Boxing promoters rely on television networks to shoulder a significant portion of the financial burdens for an event. The only network in the Philippines that has so far made a significant commitment to boxing has been ABS-CBN, which has partnered with Cebu-based company ALA Promotions to create the successful Pinoy Pride series.
Friday’s show will be taped for broadcast in January on a network to be announced later.
A lingering issue is also the weak market for boxing ticket sales in Metro Manila. The double world title fight event featuring defenses by Donnie Nietes and Merlito Sabillo drew a weak crowd to the Araneta Coliseum earlier this month. This is at least partially due to the culture of free boxing events that exists in Manila.
In October, MP Promotions hosted a free event featuring a title defense by IBF junior flyweight titleholder Johnriel Casimero. The carefully cultivated market of Cebu has been able to sustain a few significant boxing events, but Manila remains a work in progress.
“[Former world title challengers Rey] Bautista and [AJ] Banal have names in Cebu, but unfortunately I don’t know why it doesn’t carry on to the Manila crowd,” said Tiu Co. “I think that’s something we can all look into and study well and see what’s wrong with that formula.”
Tickets are no longer on sale for Friday’s show, with the majority of the 1,500 seats at the high-end casino to be filled by “invite-only” guests, said Tiu Co.
“It’ll take time to fill up a venue with boxing because, aside from Pacquiao, there’s no other boxers that can fill up a whole stadium,” said Tiu Co. “We just have to live with that for some time until we can come up with a boxer worthy enough to follow in Pacquiao’s footsteps.”
“Even Manny Pacquiao did not occupy all the seats,” said Penalosa regarding his business partner’s early title defenses before coming to America. “I think one of the reasons is that it takes time going to the venue when you’re here in Manila in Manila. Besides, there are lots of sports events here.”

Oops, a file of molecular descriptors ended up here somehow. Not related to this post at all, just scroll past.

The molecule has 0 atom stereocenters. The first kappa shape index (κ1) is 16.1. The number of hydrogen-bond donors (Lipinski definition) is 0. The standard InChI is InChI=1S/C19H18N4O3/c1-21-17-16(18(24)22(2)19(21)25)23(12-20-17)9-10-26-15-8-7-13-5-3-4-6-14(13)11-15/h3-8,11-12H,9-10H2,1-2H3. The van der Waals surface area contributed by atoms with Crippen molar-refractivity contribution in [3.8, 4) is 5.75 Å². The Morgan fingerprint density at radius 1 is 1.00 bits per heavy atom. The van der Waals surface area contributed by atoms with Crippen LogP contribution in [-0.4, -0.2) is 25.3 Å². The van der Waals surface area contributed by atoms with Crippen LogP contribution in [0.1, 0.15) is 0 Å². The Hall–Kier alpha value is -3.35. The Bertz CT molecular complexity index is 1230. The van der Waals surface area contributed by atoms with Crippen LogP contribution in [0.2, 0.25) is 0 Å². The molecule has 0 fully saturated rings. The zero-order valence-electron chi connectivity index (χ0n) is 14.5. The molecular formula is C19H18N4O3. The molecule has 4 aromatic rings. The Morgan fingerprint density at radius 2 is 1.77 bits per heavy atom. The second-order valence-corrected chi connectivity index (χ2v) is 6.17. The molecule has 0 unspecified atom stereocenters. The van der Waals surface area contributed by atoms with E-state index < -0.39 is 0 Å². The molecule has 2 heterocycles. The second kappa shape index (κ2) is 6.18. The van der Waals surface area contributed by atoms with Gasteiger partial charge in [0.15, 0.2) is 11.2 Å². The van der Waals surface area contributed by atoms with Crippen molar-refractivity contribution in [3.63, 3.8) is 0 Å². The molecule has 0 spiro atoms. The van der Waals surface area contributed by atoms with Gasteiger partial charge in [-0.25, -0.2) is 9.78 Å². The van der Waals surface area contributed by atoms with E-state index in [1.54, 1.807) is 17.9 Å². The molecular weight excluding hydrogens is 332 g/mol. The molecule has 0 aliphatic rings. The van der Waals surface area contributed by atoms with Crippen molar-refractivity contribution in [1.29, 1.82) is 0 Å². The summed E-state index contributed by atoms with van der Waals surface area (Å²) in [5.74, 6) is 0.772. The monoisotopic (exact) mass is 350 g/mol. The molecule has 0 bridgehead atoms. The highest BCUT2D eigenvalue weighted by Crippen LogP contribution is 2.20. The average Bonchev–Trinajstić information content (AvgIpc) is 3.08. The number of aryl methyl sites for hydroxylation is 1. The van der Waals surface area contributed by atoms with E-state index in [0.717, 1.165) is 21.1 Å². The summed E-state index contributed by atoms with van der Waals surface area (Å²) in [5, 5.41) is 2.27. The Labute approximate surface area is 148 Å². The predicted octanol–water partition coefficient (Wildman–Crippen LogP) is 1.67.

Pacquiao, who is coming off a dominant victory over former lightweight titleholder Brandon Rios in Macau last month, wasn’t present at the company’s kick-off press conference last week, with Penalosa explaining that the Pacman had fallen ill following his visit to the Typhoon Yolanda-stricken city of Tacloban.
Penalosa said that he had spoken with his close confidante about the status of MP Promotions, explaining that Pacquiao will retain MP Promotions for his international events, while promoting local events under the MAG Pacman banner.
MAG isn’t the first boxing promotion to come around featuring big name partners promising big changes. No less than Sugar Ray Leonard, Roberto Duran and Roy Jones Jr. have come and gone in the sport’s business side, leaving without making any lasting impact as promoters.
If MAG is to make an impact, it will have to endure the same growing pains that have encouraged many others to throw in the towel.
“My main reason why I’m here in MAG is I want to give title fights for the boxers,” said Penalosa. “I want to have a champion, even if he’s not the next Manny Pacquiao. Our plan is that we won’t need to send our boxers abroad just to have exposure. If you can afford to do it here, we’re hoping we can give a break to the boxers.
“There’s no reason why not with Manny’s power and influence, with Anson’s connections and business ideas. We’re on our way.”
Photos / Alvin S. Go
Ryan Songalia is a member of the Boxing Writers Association of America (BWAA) and contributes to The Ring magazine and GMA News. He can be reached at firstname.lastname@example.org. An archive of his work can be found at www.ryansongalia.com. Follow him on Twitter: @RyanSongalia.